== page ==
Focusing On Family Law – And You
If you have children, divorce can be one of the most stressful and emotional experiences of your life. Even after the dust has settled, divorce can create challenges you don’t expect until further down the road.
Relocation can be an unexpected hurdle in the aftermath of divorce. You want to stay involved in your child’s life and build a strong relationship with them. You might think that relocation will change everything. So, what can you do if your ex wants to move away with your child?
What do California laws say about relocation?
In California, the best interests of the child are always the most important. The court will likely question whether the move will negatively affect the child’s well-being or if the child will be able to adapt to the changes. They will consider the child’s health and safety as well as the child’s own wishes if they are old enough.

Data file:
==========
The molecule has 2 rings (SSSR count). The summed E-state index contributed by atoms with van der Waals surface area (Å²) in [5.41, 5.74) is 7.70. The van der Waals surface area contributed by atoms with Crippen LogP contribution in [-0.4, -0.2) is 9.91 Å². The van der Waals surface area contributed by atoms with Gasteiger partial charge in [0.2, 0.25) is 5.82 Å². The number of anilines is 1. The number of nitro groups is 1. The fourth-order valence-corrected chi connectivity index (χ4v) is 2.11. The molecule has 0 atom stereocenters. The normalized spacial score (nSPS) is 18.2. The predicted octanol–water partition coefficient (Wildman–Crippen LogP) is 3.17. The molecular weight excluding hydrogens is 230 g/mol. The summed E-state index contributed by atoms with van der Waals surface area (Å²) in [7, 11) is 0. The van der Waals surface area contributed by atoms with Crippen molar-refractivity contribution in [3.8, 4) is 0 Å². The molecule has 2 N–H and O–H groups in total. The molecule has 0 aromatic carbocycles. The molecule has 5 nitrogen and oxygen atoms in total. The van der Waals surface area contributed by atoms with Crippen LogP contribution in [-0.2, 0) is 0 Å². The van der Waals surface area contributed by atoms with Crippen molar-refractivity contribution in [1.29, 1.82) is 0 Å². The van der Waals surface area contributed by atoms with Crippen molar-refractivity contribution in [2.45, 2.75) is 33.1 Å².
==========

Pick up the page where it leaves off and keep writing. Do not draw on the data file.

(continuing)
If you have joint custody of your child, but your ex has physical custody – meaning your child lives with your ex – your ex must submit a notice of relocation. California requires the notice to be sent at least 45 days before the move.
Can I contest the move?
You have the right to dispute your ex’s decision to move. In that instance, your ex will have to show the court that the move will be a positive change for the child.
The court will make the final decision on whether the move will be in your child’s best interests. If the court decides that a move will be detrimental to your child, your ex will not be able to move away.
If the court allows your ex to move, your joint custody agreement does not change. Instead, you will have to update your parenting plans to reflect the move and determine how you can continue to see your child without sacrificing your relationship.
As a parent, you want the best for your child. You want to be around to see them grow up. If you believe that your ex moving away will hurt your child and damage your relationship with them, an experienced attorney can help you through a dispute and protect your parenting rights.